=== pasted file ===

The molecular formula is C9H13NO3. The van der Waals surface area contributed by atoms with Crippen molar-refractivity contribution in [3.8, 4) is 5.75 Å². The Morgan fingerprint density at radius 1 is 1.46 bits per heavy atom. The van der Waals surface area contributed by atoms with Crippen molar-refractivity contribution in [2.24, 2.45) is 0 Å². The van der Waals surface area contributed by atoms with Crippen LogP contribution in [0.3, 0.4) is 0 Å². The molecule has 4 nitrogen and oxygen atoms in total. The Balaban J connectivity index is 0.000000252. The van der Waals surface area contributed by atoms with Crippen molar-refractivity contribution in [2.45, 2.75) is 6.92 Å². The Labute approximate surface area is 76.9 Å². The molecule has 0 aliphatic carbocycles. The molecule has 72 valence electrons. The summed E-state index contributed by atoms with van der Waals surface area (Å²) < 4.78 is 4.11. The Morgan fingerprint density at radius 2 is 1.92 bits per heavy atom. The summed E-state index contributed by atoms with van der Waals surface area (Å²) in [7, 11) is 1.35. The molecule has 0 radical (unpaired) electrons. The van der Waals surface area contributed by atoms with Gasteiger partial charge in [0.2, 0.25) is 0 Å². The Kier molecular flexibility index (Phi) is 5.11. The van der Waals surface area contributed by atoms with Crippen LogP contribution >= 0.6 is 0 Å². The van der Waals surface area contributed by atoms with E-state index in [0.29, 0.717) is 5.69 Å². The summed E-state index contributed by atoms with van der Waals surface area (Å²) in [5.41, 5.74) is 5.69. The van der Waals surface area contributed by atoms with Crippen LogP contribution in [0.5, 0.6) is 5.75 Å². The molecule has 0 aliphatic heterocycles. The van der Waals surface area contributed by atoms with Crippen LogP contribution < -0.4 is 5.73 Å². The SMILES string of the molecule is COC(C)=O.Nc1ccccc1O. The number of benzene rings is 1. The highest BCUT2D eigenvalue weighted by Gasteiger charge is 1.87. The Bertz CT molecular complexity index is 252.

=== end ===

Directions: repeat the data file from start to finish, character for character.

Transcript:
The molecular formula is C9H13NO3. The van der Waals surface area contributed by atoms with Crippen molar-refractivity contribution in [3.8, 4) is 5.75 Å². The Morgan fingerprint density at radius 1 is 1.46 bits per heavy atom. The van der Waals surface area contributed by atoms with Crippen molar-refractivity contribution in [2.24, 2.45) is 0 Å². The van der Waals surface area contributed by atoms with Crippen LogP contribution in [0.3, 0.4) is 0 Å². The molecule has 4 nitrogen and oxygen atoms in total. The Balaban J connectivity index is 0.000000252. The van der Waals surface area contributed by atoms with Crippen molar-refractivity contribution in [2.45, 2.75) is 6.92 Å². The Labute approximate surface area is 76.9 Å². The molecule has 0 aliphatic carbocycles. The molecule has 72 valence electrons. The summed E-state index contributed by atoms with van der Waals surface area (Å²) < 4.78 is 4.11. The Morgan fingerprint density at radius 2 is 1.92 bits per heavy atom. The summed E-state index contributed by atoms with van der Waals surface area (Å²) in [7, 11) is 1.35. The molecule has 0 radical (unpaired) electrons. The van der Waals surface area contributed by atoms with Gasteiger partial charge in [0.2, 0.25) is 0 Å². The Kier molecular flexibility index (Phi) is 5.11. The van der Waals surface area contributed by atoms with Crippen LogP contribution >= 0.6 is 0 Å². The van der Waals surface area contributed by atoms with E-state index in [0.29, 0.717) is 5.69 Å². The summed E-state index contributed by atoms with van der Waals surface area (Å²) in [5.41, 5.74) is 5.69. The van der Waals surface area contributed by atoms with Crippen LogP contribution in [0.5, 0.6) is 5.75 Å². The molecule has 0 aliphatic heterocycles. The van der Waals surface area contributed by atoms with Crippen LogP contribution < -0.4 is 5.73 Å². The SMILES string of the molecule is COC(C)=O.Nc1ccccc1O. The number of benzene rings is 1. The highest BCUT2D eigenvalue weighted by Gasteiger charge is 1.87. The Bertz CT molecular complexity index is 252.